29 March 2021

Honouring Te Tiriti o Waitangi as a private company

How can Collective Intelligence honour Te Tiriti o Waitangi as a private company?

That was the question Riana Manuel posed to me, over lunch, in Auckland last November.

Riana’s like that.

I was very eloquent in my reply, “Ummmm, I dunno, how?”

“Well, if any company can do it – Collective Intelligence can”, was her response.

The thing with Riana, she is a force of nature!

And so, our journey began.

I met with my mate, Che Wilson, for breakfast the next morning, and I posed the question to him, “How can Collective Intelligence honour Te Tiriti o Waitangi as a private company?”

“Great question” was his response.

Che holds extraordinary knowledge when it comes to Māori custom, history and values. He then shrugged his shoulders and said he needed to channel his ancestors (which he promptly did in the cafe). I just sat there in awe of the depth of skill of this tane.

Nothing crystalised from that, so he simply said, “We need a hui.”

So, we hosted one online with a range of Māori leaders. Riana was there of course, and I asked her to introduce her question, and the thoughts behind it.

There was unanimous enthusiasm for the kōrero this question might create.

It was agreed on our zui that there was something credible to examine in this question, so we set a date to meet in person (8 March 2021) to flesh out what could be done with this challenge that had been set down. It’s a date I will remember for a long time.

As a Pākēhā business, we had never posed this question to ourselves. With me being an older white fella, it was always ‘the Government’s job’ to honour the Treaty. So this was new territory for me.

So, the kōrero ahead of us was both exciting and daunting. Maybe even a little heavy – to think what does this mean we may have to take on?

On 8 March the sun was streaming into the historic building called the Thistle Inn in Wellington, as our group met. Not everyone knew each other. No one was sure what would come out of it. Some weren’t sure if the question was plausible. And yet they came from across the country, under their own steam to embrace what might be possible.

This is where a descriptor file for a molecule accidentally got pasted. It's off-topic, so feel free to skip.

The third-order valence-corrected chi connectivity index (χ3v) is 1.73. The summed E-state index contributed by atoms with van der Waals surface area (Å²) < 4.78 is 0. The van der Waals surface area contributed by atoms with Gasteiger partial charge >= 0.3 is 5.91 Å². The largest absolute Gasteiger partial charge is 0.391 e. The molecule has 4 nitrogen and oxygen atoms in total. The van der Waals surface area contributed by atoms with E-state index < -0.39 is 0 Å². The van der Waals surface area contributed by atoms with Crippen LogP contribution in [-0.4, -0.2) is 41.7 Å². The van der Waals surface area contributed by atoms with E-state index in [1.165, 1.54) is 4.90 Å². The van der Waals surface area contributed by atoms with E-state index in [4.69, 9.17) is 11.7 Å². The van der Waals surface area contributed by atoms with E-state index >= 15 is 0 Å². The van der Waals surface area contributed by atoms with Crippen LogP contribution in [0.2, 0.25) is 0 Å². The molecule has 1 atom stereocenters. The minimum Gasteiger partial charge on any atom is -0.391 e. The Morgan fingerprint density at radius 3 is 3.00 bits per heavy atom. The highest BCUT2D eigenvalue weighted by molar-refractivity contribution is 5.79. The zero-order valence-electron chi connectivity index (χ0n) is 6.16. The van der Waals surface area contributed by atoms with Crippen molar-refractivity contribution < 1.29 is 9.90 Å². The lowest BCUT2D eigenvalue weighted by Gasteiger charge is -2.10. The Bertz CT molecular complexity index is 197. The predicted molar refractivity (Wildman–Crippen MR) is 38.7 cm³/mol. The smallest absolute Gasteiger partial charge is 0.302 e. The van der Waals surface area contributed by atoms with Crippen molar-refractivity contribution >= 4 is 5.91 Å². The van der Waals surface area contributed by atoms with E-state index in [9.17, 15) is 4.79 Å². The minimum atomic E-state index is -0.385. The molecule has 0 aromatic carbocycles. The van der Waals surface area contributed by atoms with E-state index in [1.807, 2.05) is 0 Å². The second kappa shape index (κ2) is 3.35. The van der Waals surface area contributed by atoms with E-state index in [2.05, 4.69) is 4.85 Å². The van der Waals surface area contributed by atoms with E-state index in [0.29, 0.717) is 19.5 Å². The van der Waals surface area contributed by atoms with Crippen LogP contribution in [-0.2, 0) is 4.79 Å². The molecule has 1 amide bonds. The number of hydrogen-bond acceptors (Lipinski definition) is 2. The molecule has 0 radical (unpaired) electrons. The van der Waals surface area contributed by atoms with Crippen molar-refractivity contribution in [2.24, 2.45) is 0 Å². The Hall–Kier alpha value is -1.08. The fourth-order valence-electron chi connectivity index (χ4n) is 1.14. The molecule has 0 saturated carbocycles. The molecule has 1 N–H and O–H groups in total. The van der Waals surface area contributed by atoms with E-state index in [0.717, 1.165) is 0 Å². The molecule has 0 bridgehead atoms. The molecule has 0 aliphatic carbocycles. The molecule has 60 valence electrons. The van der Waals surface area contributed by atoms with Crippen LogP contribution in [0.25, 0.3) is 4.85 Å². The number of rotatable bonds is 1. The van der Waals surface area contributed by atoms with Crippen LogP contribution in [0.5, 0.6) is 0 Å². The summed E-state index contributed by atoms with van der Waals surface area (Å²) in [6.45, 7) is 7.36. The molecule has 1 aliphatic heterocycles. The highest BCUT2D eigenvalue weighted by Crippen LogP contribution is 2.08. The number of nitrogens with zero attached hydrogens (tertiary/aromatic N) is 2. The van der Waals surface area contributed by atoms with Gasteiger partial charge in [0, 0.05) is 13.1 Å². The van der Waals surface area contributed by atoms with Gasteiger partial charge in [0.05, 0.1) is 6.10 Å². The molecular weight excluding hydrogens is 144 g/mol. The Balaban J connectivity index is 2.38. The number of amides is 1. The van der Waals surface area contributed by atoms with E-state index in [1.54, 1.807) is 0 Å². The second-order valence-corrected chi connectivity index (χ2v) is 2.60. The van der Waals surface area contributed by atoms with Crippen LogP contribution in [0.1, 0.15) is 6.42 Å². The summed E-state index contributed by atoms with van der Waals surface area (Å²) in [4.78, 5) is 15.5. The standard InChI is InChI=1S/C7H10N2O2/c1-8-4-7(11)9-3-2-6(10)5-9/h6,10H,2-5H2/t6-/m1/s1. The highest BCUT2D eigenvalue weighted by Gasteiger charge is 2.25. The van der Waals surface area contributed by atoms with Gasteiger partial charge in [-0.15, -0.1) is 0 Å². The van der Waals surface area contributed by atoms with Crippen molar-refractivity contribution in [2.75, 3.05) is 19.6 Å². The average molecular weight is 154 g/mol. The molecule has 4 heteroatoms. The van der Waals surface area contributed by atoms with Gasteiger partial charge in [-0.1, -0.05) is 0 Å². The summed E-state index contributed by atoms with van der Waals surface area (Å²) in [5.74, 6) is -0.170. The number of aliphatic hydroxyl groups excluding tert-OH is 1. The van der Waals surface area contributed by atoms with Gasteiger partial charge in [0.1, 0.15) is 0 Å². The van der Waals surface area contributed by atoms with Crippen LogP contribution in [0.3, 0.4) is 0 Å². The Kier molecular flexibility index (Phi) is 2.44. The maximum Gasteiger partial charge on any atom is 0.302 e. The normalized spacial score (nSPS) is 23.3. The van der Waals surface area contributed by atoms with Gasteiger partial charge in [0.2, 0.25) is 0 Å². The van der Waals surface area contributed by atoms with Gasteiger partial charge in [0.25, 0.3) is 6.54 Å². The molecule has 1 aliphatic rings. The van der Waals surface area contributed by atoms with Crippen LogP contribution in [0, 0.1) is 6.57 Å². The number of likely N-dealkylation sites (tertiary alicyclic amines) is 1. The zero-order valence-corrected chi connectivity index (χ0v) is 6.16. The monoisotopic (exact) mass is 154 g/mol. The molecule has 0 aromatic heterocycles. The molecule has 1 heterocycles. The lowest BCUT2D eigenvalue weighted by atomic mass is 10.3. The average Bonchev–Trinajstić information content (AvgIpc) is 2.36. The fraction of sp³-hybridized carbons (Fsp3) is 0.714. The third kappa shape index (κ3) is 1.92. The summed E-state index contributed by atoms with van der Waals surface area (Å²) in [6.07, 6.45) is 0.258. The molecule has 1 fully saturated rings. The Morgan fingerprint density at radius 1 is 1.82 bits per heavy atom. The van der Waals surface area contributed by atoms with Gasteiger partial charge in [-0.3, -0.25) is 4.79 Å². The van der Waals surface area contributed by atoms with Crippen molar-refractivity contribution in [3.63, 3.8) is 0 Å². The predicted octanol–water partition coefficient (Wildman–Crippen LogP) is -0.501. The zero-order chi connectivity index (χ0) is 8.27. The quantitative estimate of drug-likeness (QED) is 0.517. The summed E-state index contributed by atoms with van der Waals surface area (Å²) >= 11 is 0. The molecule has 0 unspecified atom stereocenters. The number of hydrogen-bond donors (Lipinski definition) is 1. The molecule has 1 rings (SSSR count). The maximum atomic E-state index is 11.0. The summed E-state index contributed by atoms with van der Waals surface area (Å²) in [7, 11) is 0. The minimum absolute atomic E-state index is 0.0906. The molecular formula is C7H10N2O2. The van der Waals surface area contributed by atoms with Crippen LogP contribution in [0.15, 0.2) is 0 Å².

We spent the first hour exploring the source of the question, the frustration of racism, the lack of movement in certain sectors to embrace Māori culture. At times I wondered, “Are we making any progress with this kōrero?”

And then the focus altered slightly, and the term ‘cultural intelligence’ sprang up as the conversation broadened to include other cultures…and from there, things crystalised with stunning speed.

I shared my journey of discovery with the Māori culture, simply jotting down the steps I had taken:

Being conscious – getting curious – then a little courageous – and becoming competent

What I absolutely love about this framework is that it’s a beginner’s mindset and ends up being an infinity loop. You can progress to ‘Competent’, fall off, and then start again. I have seen this happen numerous times as we explore new cultures as a company, or facilitator, or as an individual.

At no stage do you become an expert or say, “I know the way!”. Cultural Intelligence, I believe, is just too complex and subtle for the expert mindset.

Cultural Intelligence Model

When we hit this point, the team who had assembled that afternoon at the Thistle Inn were all relaxed and happy. The best indicator that our work was done for the day. Yet, our work with the Cultural Intelligence framework is only just beginning for Collective Intelligence.

Since then, I have thought to myself, “is Collective Intelligence underway in beginning to honour Te Tiriti o Waitangi?” I think we are!

With any idea/startup, timing is imperative, and the timing for this is spot on. I sense with many forward-looking companies there is a desire to support and embrace indigenous wisdom in commercial operations across Aotearoa. There is a growing appreciation of what depth lies beneath the Māori heritage, language and customs. This is not tokenism. This comes from a place of respect.

So where to from here?

I am keen to share this new framework with our Collective Intelligence teams, and explore how we can open source it, creating a platform that people can add insights, resources, and learnings to that is shared openly. It’s early days, but I know it will work.

And who was the team that met at the Thistle Inn? Anake Goodall, Che Wilson, Erin Wansbrough, Amy McLean, Bettina Anderson, Peter Butler, and of course the force of nature, Riana Manuel.

I cannot thank these people and their generosity of spirit enough, for giving us this gift – of a place to start.

Hui Attendees

Members of our 8 March hui who generously gave of their time to explore how private organisations like ours could honour Te Tiriti o Waitangi.
From Left: Bettina Anderson & Ian Harvey (Collective Intelligence), Riana Manual, Che Wilson, Amy McLean (on laptop!), Erin Wansbrough, Anake Goodall, and Peter Butler. The venue was the historic 1840 Thistle Inn in Wellington where Te Rauparaha it was said (probably fancifully) beached his waka on the foreshore to whet his whistle in the Thistle.

Whakatauki

Ian Harvey (Harv)

Founder

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